addyDaddy’s Home 2
out of 5 — Jeremy Wood
Did anyone honestly think after seeing “Daddy’s Home” in 2015, we would see a sequel? I mean, it was an okay movie. Fun for the family, funny in some parts — but c’mon we still haven’t seen the sequel to “The Incredibles!” So really, when you saw the first movie — did you think that just two years later — there’d be another one loaded and ready to go? I know I didn’t.
The weird thing is — as much as I didn’t expect there’d be a sequel, and seeing how most sequels aren’t even close to as good as the original — this movie surpassed all of my expectations. It’s much better than the original and the additions of Mel Gibson and John Lithgow just make it a solid movie — especially for Christmas. Of course, most movie critics won’t like it. And it likely won’t score a giant rating with Rotten Tomatoes, but I thoroughly enjoyed this movie, and was entertained the whole way through.
If you’ve seen the first movie — you know the premise. Mark Wahlberg (Dusty) and Will Ferrell (Brad) have to find a way to make their blended family work — which is no easy task since they are polar opposites of each other. Dusty being the rough and tumble cool guy, and Brad being a corny and kind of nerdy fellow, who cries if someone pays him a nice compliment. As we pick things up in “Daddy’s Home 2” things are progressing quite nicely as a little bit of each of their personalities have rubbed off on each other, and everyone seems to be getting along. Christmas is close and the families are preparing to celebrate the holiday as they always do — apart — with the kids rotating back and forth between moms and dads, something the parents think is going fine. Until they learn that the kids just want what all kids want — to be together. So with some planning and moving things around they all agree that this year they’re going to have a “together” Christmas, which goes over swimmingly, until Dusty gets a call from his Dad, Kurt (Mel Gibson), saying he’d like to come visit. Of course, Brad’s dad, Mr. Whitaker (John Lithgow) is also coming over, and Brad thinks this will be even more awesome. Then we meet Kurt — who as cool as Dusty is — is even cooler and more rough around the edges, and obviously has a checkered past with his son. On the other hand, Mr. Whitaker and Brad’s relationship couldn’t be stronger, as Brad devolves into a little kid around his father, and worships the ground he walks on — as do his grandkids. While trying to determine where they’re going to spend their together Christmas, Kurt rents a cabin in the woods for everyone to stay in — thinking his money will impress everyone, but also that the close quarters might wake his son up to taking on a stronger role in the family by trying to pit Brad and Dusty against each other.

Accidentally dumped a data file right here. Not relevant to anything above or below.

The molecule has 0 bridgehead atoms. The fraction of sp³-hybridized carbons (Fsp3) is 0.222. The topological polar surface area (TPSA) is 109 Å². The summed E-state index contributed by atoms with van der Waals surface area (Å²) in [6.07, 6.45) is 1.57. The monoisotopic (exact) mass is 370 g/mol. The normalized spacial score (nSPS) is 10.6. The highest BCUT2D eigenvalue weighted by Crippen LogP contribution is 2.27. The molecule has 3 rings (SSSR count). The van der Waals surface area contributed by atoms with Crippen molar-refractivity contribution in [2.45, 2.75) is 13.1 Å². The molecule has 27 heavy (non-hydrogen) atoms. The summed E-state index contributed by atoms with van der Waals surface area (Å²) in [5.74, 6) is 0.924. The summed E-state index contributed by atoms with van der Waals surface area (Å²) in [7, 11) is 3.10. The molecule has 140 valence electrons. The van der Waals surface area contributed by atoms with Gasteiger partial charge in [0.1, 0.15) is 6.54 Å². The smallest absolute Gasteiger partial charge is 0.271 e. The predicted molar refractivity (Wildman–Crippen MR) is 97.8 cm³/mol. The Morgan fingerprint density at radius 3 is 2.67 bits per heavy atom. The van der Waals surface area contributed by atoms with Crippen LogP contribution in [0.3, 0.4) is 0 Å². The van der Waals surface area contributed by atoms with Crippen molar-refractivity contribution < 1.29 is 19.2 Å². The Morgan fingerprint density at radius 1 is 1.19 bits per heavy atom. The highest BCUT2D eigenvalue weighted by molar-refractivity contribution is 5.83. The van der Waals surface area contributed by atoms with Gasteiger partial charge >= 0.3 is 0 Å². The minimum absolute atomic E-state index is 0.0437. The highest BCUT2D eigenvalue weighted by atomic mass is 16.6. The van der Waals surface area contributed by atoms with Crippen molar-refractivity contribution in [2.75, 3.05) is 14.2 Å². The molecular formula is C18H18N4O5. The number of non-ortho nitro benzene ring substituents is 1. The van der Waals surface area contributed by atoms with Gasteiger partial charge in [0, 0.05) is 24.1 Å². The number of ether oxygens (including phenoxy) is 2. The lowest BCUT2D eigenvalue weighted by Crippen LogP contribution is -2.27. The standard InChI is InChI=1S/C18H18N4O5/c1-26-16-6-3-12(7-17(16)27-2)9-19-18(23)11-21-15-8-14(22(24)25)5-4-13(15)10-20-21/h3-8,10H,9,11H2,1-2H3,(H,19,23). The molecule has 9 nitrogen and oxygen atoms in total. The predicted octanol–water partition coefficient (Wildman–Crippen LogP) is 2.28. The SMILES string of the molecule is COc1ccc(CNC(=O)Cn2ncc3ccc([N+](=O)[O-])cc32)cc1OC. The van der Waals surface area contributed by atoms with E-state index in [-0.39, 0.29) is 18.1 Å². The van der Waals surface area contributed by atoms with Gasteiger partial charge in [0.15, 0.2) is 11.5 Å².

From here the movie takes on a very Griswold feel to it, and genuine laughs follow. Again, this is not a film that I imagine too many critics are going to put on their “Holiday Must See” list — but it is definitely on mine. Will Ferrell and Mark Wahlberg are funny together, and the addition of Mel Gibson and John Lithgow fits perfectly — as each one mirrors their sons perfectly and lets you see clearly how each man became who they are. The kids in the movie are really funny — and cute — as well, though I could see a couple of eyebrows raised at the “eggnog” incident. All in all — is this movie gonna set box office records or take home some Oscars? No. But is it what a Christmas movie should be — fun, stress free and complete with a happy ending? Yes. It is perfect for families with kids looking for something to do, and even a few big kids like me — who love to laugh. This will go on my shelf right next to “A Christmas Story, “A Christmas Vacation,” “Elf” and “How the Grinch Stole Christmas.”